4. Comparing them with other children: This includes comparison amongst siblings. We are all built differently, with different personalities and different emotions within us. We experience the same things differently and different things the same way. We come from different backgrounds and the words we use in our home could be banned in yours. Your child could start speaking at two years and another at four. Your child and your neighbours’ could go to the same school since kindergarten and live in the same environment, yet they’d still perform differently and have different opinions. That is how it is, even for siblings living under the same roof with the same parents. We are different. Parents tend to make this mistake to always compare their children with others. It could be in performance, achievements, beauty, neatness, skills…anything really. Yet this is how they slowly ruin their childrens’ self esteem from a very tender age.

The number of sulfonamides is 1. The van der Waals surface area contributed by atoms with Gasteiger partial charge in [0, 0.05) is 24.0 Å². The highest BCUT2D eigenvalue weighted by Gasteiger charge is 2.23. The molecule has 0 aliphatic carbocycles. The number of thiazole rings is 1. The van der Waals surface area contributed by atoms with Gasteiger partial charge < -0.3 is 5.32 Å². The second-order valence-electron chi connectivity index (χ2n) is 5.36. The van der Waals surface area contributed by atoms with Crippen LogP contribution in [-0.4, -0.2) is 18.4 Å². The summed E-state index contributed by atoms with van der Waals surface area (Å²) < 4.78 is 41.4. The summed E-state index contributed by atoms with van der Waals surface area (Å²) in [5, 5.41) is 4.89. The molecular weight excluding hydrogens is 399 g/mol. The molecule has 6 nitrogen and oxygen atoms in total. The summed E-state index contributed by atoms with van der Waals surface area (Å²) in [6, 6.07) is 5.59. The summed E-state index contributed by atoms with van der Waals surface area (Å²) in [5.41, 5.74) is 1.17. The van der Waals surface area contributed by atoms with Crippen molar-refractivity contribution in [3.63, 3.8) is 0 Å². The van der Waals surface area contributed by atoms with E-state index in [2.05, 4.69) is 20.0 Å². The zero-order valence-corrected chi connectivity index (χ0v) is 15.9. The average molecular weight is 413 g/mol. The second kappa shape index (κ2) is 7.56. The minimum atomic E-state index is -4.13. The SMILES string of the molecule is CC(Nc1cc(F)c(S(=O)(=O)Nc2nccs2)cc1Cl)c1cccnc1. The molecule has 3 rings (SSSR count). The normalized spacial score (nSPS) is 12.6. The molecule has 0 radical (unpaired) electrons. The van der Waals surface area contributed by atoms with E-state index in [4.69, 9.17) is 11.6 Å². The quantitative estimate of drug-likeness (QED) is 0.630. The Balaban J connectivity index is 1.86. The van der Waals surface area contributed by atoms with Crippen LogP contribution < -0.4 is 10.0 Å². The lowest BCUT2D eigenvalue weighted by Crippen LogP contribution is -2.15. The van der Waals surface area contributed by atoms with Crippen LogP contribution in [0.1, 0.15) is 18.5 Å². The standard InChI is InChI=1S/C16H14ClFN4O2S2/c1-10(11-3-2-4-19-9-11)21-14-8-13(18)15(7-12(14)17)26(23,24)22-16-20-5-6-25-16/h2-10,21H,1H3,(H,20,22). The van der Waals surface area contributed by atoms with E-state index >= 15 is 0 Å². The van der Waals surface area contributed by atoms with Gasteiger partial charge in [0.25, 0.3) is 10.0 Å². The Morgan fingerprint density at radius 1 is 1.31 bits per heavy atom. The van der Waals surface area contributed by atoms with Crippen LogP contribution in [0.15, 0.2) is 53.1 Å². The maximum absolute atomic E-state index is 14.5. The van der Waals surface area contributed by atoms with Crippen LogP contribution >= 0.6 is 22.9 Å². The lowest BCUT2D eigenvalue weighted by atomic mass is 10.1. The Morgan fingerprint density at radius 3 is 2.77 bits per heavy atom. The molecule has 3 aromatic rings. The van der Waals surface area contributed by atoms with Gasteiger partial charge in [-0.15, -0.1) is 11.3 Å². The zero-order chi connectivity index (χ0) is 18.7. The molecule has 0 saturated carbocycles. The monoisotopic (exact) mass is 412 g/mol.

5. Getting children mixed up with adult problems: This is in the case of divorce or separation or just parents having frequent fights amongst themselves. Many times the parents never consider the effects of these fights on their children. Many children from broken families end up having trust issues or being depressed or unable to commit to any relationship. Parents would fight over custody of children, make them choose whom they want to live with, keep repeating to them how their other parent is worthless or is a bad parent, comparing the bad habits of the children to their other parent and so on. Children end up being exposed to unnecessary drama and chaos, traumatizing them psychologically and the effects would be seen way into their adulthood.